Relationships and sexuality education
- Relationships and Sexuality Education
- Socio-ecological perspective
- Attitudes and values
- Health promotion
- Relationships With Other People
- Personal health and physical development
All ākonga equally deserve an education that enables them to develop healthy relationships, become positive in their own identities, and develop competencies for promoting and sustaining their own wellbeing and that of others.
What is relationships and sexuality education?
Ākonga need opportunities to learn about the complexity of human relationships and sexuality, including issues related to:
- media representations
- online behaviour.
Schools can meet this need by providing opportunities to explore these issues in health and physical education through the four underlying concepts and the strands.
A whole-school approach to relationships and sexuality education (RSE) is best practice. Appropriate, up-to-date school policies, active leadership, quality teaching, and strong reciprocal relationships between the school and its whānau and community are all essential for success.
Sex education or sexuality education?
It is important to note that sex education and sexuality education are different. The New Zealand Curriculum supports a holistic approach to relationships and sexuality education as defined by the hauora model which includes physical, social, mental, emotional, and spiritual aspects. Sexuality education is much broader than sex education, which only relates to the physical aspects of sexual and reproductive knowledge.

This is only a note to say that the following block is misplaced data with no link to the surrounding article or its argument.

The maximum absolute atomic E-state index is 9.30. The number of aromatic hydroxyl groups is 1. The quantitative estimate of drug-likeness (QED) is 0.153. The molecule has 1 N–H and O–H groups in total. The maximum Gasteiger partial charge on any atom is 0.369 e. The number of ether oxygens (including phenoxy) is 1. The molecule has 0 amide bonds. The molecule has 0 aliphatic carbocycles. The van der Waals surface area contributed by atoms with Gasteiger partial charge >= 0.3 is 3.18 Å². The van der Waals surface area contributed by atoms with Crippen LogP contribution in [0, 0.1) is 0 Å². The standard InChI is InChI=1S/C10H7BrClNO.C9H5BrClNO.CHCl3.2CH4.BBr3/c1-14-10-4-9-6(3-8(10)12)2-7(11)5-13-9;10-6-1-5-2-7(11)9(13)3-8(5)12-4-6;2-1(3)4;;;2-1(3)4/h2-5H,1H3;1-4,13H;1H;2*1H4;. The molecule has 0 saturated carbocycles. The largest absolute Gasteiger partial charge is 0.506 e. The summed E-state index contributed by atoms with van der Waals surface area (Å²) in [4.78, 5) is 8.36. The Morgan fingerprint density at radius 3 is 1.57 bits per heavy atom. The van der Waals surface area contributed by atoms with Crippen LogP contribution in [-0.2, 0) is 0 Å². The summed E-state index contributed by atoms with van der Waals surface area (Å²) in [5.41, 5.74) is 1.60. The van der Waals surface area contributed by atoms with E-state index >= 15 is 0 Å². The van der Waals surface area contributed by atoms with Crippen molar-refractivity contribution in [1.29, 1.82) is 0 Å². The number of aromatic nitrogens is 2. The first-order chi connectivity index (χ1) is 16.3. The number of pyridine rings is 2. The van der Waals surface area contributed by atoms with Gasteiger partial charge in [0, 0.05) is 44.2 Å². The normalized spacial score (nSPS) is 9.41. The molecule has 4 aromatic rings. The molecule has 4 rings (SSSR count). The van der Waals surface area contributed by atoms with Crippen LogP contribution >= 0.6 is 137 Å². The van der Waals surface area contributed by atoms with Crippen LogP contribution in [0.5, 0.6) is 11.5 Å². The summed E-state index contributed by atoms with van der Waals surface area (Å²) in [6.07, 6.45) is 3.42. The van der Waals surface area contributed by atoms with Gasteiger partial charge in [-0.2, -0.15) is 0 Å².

The underlying concepts in relationships and sexuality education
The underlying concepts are woven through learning in this area in the following ways:
The holistic approach to relationships and sexuality education is based on the concept of hauora. This approach recognises that all relationships have social, mental and emotional, and spiritual dimensions as well as physical dimensions, and that these aspects are interrelated.
Relationships and sexuality programmes are underpinned by the values of social justice and equity. Ākonga can explore diverse values and learn about respect and about care and concern for themselves and other people. They can examine how values are expressed in relationships and in different groups and contexts. They can develop understandings around ethics, rights, and responsibilities.
Through the socio-ecological perspective, ākonga examine the social and cultural contexts that affect how people learn about, understand, and express their relationships, gender, and sexuality. This perspective enables ākonga to look critically at culturally-based values and beliefs and how they affect individuals and society.
Ākonga can take health promotion action within schools and communities to advocate for access to services, to raise awareness of sexuality and gender issues, to work against discrimination, and to show support for diversity. Ākonga can be involved in communicating between schools and communities in relation to gender and sexuality issues and programmes.